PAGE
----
Certified IT Recycling Dramatically Reduces The Risk Of PHI Data BreachesJune 26, 2012
The article, How to avoid a health data spill when recycling IT, Steve Skurnac, President, SIMS Recycling Solutions, does a fine job offering the background, justification and the importance for medical organizations to develop and implement sound IT recycling policies and procedures.
In the opening paragraph of the article, Mr, Skurnac writes, “Safeguarding health information doesn’t end just because a product’s lifecycle ceases. And with estimates that health records carry a street value fifty times that of financial records, health entities still need to actually destroy the data – without stepping outside environmental guidelines.”
Think about the street value of health data (fifty times that of financial records) for a moment. Now think about the negative impact to medical organizations for being out of compliance with HIPAA Privacy and Security Rules resulting from a protected health information (PHI) breach?
Under the HITECH Breach Notification Rule, notification to The Office for Civil Rights (OCR) of breaches involving five hundred or more individuals must occur contemporaneously with notice to affected individuals. This compliance requirement alone brings significant reputational risk to any medical organization.
According to a HHS report to the U.S. Congress of PHI data breaches since 2009, two hundred and fifty-two incidents occurred that went on to affect more than ten million patients. The breach reports submitted to OCR for the reporting period described the five common causes of incidents in rank order: 1) theft; 2) loss of electronic media or paper records containing PHI; 3) unauthorized access to, use, or disclosure of PHI; 4) human error; and 5) improper disposal.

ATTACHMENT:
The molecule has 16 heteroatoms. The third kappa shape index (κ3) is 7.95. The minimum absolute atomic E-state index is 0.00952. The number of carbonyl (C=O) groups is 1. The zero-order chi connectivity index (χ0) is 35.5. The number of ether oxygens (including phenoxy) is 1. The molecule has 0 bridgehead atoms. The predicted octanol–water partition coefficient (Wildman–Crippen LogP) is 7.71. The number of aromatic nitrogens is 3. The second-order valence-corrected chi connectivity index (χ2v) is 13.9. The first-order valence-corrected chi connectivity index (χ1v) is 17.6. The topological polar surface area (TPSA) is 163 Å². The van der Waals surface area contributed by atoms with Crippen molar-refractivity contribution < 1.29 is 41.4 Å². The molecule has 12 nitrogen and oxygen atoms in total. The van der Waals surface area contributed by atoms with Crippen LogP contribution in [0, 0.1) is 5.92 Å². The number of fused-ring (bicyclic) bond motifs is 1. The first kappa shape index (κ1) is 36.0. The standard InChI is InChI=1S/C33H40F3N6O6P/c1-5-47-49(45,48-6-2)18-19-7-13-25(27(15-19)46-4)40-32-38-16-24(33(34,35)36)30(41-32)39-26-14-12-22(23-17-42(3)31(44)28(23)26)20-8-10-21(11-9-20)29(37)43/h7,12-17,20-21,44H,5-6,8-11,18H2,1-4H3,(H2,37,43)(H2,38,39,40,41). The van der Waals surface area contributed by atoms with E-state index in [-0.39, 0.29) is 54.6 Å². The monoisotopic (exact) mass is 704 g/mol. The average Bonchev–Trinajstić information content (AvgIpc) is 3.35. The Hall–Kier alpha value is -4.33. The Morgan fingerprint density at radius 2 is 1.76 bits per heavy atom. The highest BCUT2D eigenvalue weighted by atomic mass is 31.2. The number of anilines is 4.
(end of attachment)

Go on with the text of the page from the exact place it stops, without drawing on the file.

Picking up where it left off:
When taking all five common causes of PHI breach incidents into consideration, a medical organization without a sound IT recycling and storage media destruction policy puts themselves at significant risk for experiencing a common PHI breach incident.
So how can medical organizations minimize, to the greatest extent possible, the risk of a PHI data breach when recycling?
Mr. Skurnac offers a number of valuable best practices and activities medical organizations should consider when addressing IT recycling policy and procedures. One best practice he offers is, “regardless of an agency’s internal data destruction protocols, any recycler under consideration needs to offer data destruction services compliant with the National Institute of Standards and Technology (NIST) and validation of that destruction to make certain all patient and employee data is destroyed before equipment is recycled. A recycler that can perform on-site degaussing and hard drive destruction provides an agency with another layer of security.
This “other layer of security” is critical to dramatically reducing the risk of PHI data breaches. The service is called Destruction Beyond Hard Drives or (HDD) and it’s highly recommended to select a qualified vendor that can perform the destruction on site. Vendors that provide HDD services are capable of destroying any and all memory storage devices along with issuing a Certificate of Destruction. A Certificate of Destruction outlines the serial numbers and more of each memory storage device to verify destruction.
Destruction Beyond Hard Drives process and certification methods meet HIPAA standards for PHI memory storage destruction and certification.